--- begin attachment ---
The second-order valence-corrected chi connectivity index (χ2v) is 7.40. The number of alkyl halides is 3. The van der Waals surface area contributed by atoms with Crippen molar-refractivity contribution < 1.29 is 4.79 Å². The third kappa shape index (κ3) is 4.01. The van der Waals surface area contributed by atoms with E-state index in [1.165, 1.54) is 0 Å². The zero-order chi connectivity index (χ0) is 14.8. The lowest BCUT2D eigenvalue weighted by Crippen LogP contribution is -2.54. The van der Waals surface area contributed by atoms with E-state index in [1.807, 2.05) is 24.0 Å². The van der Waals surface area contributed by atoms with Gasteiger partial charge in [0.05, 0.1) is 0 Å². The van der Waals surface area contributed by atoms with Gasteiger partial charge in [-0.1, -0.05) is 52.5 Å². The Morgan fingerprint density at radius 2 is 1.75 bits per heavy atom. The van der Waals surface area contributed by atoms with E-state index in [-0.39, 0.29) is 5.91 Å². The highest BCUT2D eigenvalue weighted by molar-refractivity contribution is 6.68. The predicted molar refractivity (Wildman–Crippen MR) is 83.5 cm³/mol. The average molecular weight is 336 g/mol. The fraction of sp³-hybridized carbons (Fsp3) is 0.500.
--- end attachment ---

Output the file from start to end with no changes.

The second-order valence-corrected chi connectivity index (χ2v) is 7.40. The number of alkyl halides is 3. The van der Waals surface area contributed by atoms with Crippen molar-refractivity contribution < 1.29 is 4.79 Å². The third kappa shape index (κ3) is 4.01. The van der Waals surface area contributed by atoms with E-state index in [1.165, 1.54) is 0 Å². The zero-order chi connectivity index (χ0) is 14.8. The lowest BCUT2D eigenvalue weighted by Crippen LogP contribution is -2.54. The van der Waals surface area contributed by atoms with E-state index in [1.807, 2.05) is 24.0 Å². The van der Waals surface area contributed by atoms with Gasteiger partial charge in [0.05, 0.1) is 0 Å². The van der Waals surface area contributed by atoms with Gasteiger partial charge in [-0.1, -0.05) is 52.5 Å². The Morgan fingerprint density at radius 2 is 1.75 bits per heavy atom. The van der Waals surface area contributed by atoms with E-state index in [-0.39, 0.29) is 5.91 Å². The highest BCUT2D eigenvalue weighted by molar-refractivity contribution is 6.68. The predicted molar refractivity (Wildman–Crippen MR) is 83.5 cm³/mol. The average molecular weight is 336 g/mol. The fraction of sp³-hybridized carbons (Fsp3) is 0.500.